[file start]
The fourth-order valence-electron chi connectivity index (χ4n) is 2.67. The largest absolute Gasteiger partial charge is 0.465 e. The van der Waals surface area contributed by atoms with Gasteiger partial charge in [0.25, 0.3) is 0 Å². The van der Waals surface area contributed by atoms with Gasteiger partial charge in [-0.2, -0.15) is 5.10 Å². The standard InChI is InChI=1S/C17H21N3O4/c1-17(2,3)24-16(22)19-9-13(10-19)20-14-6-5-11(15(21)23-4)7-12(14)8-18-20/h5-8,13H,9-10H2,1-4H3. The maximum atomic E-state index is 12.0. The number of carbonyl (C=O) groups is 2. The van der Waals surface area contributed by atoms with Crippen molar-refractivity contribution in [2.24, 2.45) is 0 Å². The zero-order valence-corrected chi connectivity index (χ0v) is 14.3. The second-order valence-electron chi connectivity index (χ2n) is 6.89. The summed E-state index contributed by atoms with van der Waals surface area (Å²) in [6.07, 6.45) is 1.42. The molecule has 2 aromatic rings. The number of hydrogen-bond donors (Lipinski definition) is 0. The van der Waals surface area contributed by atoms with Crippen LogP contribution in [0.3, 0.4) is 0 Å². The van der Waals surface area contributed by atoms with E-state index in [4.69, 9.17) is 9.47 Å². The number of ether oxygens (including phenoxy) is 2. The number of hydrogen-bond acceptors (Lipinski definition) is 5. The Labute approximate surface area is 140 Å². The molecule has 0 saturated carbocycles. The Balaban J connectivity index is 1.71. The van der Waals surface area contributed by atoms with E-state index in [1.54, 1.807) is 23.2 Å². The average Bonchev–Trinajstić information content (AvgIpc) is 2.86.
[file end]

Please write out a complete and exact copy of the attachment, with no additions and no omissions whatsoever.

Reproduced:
The fourth-order valence-electron chi connectivity index (χ4n) is 2.67. The largest absolute Gasteiger partial charge is 0.465 e. The van der Waals surface area contributed by atoms with Gasteiger partial charge in [0.25, 0.3) is 0 Å². The van der Waals surface area contributed by atoms with Gasteiger partial charge in [-0.2, -0.15) is 5.10 Å². The standard InChI is InChI=1S/C17H21N3O4/c1-17(2,3)24-16(22)19-9-13(10-19)20-14-6-5-11(15(21)23-4)7-12(14)8-18-20/h5-8,13H,9-10H2,1-4H3. The maximum atomic E-state index is 12.0. The number of carbonyl (C=O) groups is 2. The van der Waals surface area contributed by atoms with Crippen molar-refractivity contribution in [2.24, 2.45) is 0 Å². The zero-order valence-corrected chi connectivity index (χ0v) is 14.3. The second-order valence-electron chi connectivity index (χ2n) is 6.89. The summed E-state index contributed by atoms with van der Waals surface area (Å²) in [6.07, 6.45) is 1.42. The molecule has 2 aromatic rings. The number of hydrogen-bond donors (Lipinski definition) is 0. The van der Waals surface area contributed by atoms with Crippen LogP contribution in [0.3, 0.4) is 0 Å². The van der Waals surface area contributed by atoms with E-state index in [4.69, 9.17) is 9.47 Å². The number of ether oxygens (including phenoxy) is 2. The number of hydrogen-bond acceptors (Lipinski definition) is 5. The Labute approximate surface area is 140 Å². The molecule has 0 saturated carbocycles. The Balaban J connectivity index is 1.71. The van der Waals surface area contributed by atoms with E-state index in [1.54, 1.807) is 23.2 Å². The average Bonchev–Trinajstić information content (AvgIpc) is 2.86.